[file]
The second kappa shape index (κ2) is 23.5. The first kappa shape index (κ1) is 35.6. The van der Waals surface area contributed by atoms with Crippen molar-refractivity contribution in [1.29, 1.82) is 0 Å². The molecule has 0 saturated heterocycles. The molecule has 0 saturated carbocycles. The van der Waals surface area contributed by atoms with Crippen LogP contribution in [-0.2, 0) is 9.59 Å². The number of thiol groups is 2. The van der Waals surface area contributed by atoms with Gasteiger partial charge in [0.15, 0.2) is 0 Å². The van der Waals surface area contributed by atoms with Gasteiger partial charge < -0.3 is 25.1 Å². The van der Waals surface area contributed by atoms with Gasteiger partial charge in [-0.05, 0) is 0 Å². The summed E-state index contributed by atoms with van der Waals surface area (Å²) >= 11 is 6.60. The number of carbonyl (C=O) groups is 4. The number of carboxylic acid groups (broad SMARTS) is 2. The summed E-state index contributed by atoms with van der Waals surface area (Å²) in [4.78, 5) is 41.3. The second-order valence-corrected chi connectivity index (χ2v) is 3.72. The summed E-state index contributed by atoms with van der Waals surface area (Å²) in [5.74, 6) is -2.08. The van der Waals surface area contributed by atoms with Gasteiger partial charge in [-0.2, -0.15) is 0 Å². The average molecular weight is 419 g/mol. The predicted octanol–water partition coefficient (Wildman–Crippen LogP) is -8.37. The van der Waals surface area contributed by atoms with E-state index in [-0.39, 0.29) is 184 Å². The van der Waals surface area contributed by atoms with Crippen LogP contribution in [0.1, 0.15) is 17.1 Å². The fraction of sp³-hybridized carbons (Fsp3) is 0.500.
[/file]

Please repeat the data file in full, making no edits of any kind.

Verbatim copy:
The second kappa shape index (κ2) is 23.5. The first kappa shape index (κ1) is 35.6. The van der Waals surface area contributed by atoms with Crippen molar-refractivity contribution in [1.29, 1.82) is 0 Å². The molecule has 0 saturated heterocycles. The molecule has 0 saturated carbocycles. The van der Waals surface area contributed by atoms with Crippen LogP contribution in [-0.2, 0) is 9.59 Å². The number of thiol groups is 2. The van der Waals surface area contributed by atoms with Gasteiger partial charge in [0.15, 0.2) is 0 Å². The van der Waals surface area contributed by atoms with Gasteiger partial charge < -0.3 is 25.1 Å². The van der Waals surface area contributed by atoms with Gasteiger partial charge in [-0.05, 0) is 0 Å². The summed E-state index contributed by atoms with van der Waals surface area (Å²) >= 11 is 6.60. The number of carbonyl (C=O) groups is 4. The number of carboxylic acid groups (broad SMARTS) is 2. The summed E-state index contributed by atoms with van der Waals surface area (Å²) in [4.78, 5) is 41.3. The second-order valence-corrected chi connectivity index (χ2v) is 3.72. The summed E-state index contributed by atoms with van der Waals surface area (Å²) in [5.74, 6) is -2.08. The van der Waals surface area contributed by atoms with Gasteiger partial charge in [-0.2, -0.15) is 0 Å². The average molecular weight is 419 g/mol. The predicted octanol–water partition coefficient (Wildman–Crippen LogP) is -8.37. The van der Waals surface area contributed by atoms with E-state index in [-0.39, 0.29) is 184 Å². The van der Waals surface area contributed by atoms with Crippen LogP contribution in [0.1, 0.15) is 17.1 Å². The fraction of sp³-hybridized carbons (Fsp3) is 0.500.